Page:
Jannah Theme License is not validated, Go to the theme options page to validate the license, You need a single license for each domain name.

US bank stocks fall to all-time low against S&P 500


Stay informed with free updates

U.S. bank stocks fell to an all-time low against the blue-chip S&P 500 index as demand for big tech stocks and the fallout from March’s banking crisis deterred investors.

The relative performance of the S&P 500 bank index versus the broader benchmark is at its weakest since bank-specific measurement began in 1989.

This year, the impact on the industry from the bankruptcy of Silicon Valley Bank and other small lenders has more than offset any rise in interest rates. It also shows how banks have failed to regain lost ground after the 2008 financial crisis, when waves of new regulations hit returns already squeezed by extremely accommodative monetary policy.

Lenders now also face new regulations under so-called Basel III capital rules, which JPMorgan boss Jamie Dimon warned in September risked making bank stocks impossible to sell. invest.

“Do (regulators) want banks to be able to invest again? » Dimon spoke about the proposed rules at an industry conference. “I wouldn’t be a big buyer of banks. . . I would be no better than equal weight.

Year to date, the S&P Banks Index is down about 12 percent, while the benchmark S&P 500 is up more than 13 percent. An index of regional back stocks has lost almost a quarter of its value.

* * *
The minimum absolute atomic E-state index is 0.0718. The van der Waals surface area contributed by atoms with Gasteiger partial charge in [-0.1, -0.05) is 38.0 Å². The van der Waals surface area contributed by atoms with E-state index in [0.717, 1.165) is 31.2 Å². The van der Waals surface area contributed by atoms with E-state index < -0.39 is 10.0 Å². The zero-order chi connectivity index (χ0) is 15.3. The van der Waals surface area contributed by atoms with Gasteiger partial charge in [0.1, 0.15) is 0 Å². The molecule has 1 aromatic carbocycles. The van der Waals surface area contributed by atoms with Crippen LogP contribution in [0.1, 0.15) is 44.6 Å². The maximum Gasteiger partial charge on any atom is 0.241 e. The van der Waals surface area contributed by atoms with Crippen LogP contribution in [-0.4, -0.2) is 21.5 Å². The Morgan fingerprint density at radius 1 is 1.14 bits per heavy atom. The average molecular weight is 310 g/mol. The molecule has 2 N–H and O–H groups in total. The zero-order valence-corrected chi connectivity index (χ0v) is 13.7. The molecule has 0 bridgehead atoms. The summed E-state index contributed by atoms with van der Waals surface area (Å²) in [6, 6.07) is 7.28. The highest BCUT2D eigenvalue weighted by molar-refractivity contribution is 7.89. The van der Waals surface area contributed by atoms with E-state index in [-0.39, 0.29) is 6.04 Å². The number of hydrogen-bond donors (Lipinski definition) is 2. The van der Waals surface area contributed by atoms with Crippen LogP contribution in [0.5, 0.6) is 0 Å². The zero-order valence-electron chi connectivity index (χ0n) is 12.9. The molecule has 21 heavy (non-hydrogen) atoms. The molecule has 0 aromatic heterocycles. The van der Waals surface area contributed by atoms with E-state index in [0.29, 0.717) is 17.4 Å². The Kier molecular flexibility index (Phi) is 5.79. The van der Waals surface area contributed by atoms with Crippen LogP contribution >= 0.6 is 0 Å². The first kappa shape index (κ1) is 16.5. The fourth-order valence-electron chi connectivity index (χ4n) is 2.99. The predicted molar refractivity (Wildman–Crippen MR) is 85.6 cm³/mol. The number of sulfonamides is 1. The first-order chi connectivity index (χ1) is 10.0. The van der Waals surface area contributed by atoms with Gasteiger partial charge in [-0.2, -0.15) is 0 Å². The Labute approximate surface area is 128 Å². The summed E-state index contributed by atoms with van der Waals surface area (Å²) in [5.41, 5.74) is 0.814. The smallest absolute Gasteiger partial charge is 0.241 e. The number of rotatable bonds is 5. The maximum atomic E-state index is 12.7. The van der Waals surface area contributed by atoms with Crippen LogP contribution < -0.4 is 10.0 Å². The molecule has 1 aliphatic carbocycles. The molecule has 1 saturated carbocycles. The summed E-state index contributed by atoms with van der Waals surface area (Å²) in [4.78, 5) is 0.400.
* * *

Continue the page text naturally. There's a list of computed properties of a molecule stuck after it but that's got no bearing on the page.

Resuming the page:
Line chart of bank performance against the S&P 500 showing the underperformance of US banks

Rising interest rates are generally helpful to banks because they allow them to increase their profits by widening the margin between what they charge for loans and their own borrowing costs.

But the speed of rising rates since the start of last year has so far done more damage to the bonds held on their balance sheets than any benefit from higher loan income.

However, Bank of America strategists said any improvement in the bank index’s relative performance could signal a broader shift in investor thinking.

“Banks finance about 35 to 40 percent of the U.S. economy (but they) see their valuations trading at a very steep discount to the stock market as a whole, which is the most concentrated since the dot-com bubble,” Elyas said. Galou, strategist at BofA.

The bank foresees a long-term shift in investor preference from their current appetite for technology and growth stocks to a new focus on value investing and increased interest in banks, energy and materials stocks firsts.

“Because we believe this is an inflationary cycle driven by profound secular changes in society, we believe the next move in markets will be one of transition,” he added. “Banks will benefit from the next recession. »

Using a precursor to the S&P banking index, BofA calculated that banks’ relative underperformance was the worst since the measure began in 1941.


Gn bussni

Not all news on the site expresses the point of view of the site, but we transmit this news automatically and translate it through programmatic technology on the site and not from a human editor.
Back to top button